UK-based chip manufacturer ARM says it will continue to provide its chip designs to Huawei, after their legal team found that the technology is “of UK origin” and not subject to a US trade ban against the Chinese tech company, according to Reuters. It’s a reversal from earlier this year when ARM told staff to suspend their dealings with Huawei.
“ARM can provide support to HiSilicon for the ARM v8-A architecture, as well as the next generation of that architecture, following a comprehensive review of both architectures, which have been determined to be of UK origin,” a spokesperson told Reuters.
While the company is based in the UK, it has offices in the US, and the Trump administration has issued a ban that would prohibit using “US origin technology” to supply Huawei.
One analyst told Engadget that losing ARM’s designs would have been “an insurmountable obstacle for Huawei.”
Huawei, which is the world’s second largest smartphone manufacturer, was unable to include Google services when it released the Mate 30 last month, as a result of the ban. Nonetheless, its revenue has continued to grow despite the restrictions, rising 24.4 percent in the first nine months of the year to reach 610.8 billion yuan.
The company is set to lose access to other US companies next month, and the decision by ARM should help mitigate the damage for Huawei. Huawei’s proprietary chips, from its semiconductor company HiSilicon, rely on ARM design architecture for their GPU and CPU, and those chips are crucial in its efforts to function without help from US companies.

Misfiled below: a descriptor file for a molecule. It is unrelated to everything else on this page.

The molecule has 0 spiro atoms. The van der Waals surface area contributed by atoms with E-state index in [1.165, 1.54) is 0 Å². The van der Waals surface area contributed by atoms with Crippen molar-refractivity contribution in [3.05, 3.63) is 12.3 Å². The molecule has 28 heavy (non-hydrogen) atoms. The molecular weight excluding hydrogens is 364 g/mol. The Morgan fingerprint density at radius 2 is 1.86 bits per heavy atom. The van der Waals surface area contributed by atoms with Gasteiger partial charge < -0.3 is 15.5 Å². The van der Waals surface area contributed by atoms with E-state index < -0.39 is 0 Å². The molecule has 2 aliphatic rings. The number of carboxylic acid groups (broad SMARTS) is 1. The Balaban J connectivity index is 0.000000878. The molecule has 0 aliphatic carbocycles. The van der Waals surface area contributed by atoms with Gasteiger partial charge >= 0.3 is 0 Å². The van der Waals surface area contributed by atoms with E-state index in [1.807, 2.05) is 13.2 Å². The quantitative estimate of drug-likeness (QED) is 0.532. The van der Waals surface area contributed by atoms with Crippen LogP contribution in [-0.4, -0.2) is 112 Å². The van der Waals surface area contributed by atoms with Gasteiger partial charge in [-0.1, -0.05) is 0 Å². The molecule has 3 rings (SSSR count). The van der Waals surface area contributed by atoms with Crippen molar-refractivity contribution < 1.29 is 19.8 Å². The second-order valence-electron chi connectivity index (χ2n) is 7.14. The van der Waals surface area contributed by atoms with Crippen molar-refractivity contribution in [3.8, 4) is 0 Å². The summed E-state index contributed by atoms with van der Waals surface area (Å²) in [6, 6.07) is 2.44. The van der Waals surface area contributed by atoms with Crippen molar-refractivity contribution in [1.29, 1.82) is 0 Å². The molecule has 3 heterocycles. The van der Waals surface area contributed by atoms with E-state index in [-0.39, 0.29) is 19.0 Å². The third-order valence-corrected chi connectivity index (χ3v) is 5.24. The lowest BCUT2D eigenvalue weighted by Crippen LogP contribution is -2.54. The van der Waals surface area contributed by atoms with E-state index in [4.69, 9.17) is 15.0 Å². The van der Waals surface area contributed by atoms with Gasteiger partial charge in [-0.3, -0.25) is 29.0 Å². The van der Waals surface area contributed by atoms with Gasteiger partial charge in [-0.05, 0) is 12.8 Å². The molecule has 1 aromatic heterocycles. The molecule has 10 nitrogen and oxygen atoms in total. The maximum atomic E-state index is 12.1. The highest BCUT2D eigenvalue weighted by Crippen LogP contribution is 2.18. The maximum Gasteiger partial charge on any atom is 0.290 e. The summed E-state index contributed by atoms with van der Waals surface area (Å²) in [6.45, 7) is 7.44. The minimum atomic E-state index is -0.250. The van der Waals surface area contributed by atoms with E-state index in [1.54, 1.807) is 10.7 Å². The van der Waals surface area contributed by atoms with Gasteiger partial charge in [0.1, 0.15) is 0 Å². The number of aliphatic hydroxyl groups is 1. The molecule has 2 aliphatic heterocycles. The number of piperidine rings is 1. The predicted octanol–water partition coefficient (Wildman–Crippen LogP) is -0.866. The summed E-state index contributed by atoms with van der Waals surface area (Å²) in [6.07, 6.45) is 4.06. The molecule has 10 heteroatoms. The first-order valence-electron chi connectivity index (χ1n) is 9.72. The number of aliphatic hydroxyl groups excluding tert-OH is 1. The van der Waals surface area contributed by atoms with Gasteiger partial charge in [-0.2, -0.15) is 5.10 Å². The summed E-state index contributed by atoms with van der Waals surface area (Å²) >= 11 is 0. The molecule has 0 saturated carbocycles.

ARM’s announcement applies through the next generation of architecture, suggesting it’s possible that future generations could be affected by the ban.
“Arm is actively communicating with department officials regarding any support of our partner HiSilicon, and we remain confident we are operating within the parameters of those guidelines,” the spokesperson said.
US officials have suggested that Huawei equipment could enable spying by the Chinese government. While officials haven’t been able to cite evidence of past spying, they’ve said that a new law in China could allow the government to compel individuals and private firms to help gather foreign and domestic intelligence.
The US has asked allies to support restrictions on the company, but responses from European states have been mixed. The UK has delayed a final decision on whether to use Huawei equipment in its 5G networks, but leaks have suggested it may allow Huawei to work on less critical “non-core” components of the networks.
Photo: GillyBerlin [CC BY 2.0 (https://creativecommons.org/licenses/by/2.0)]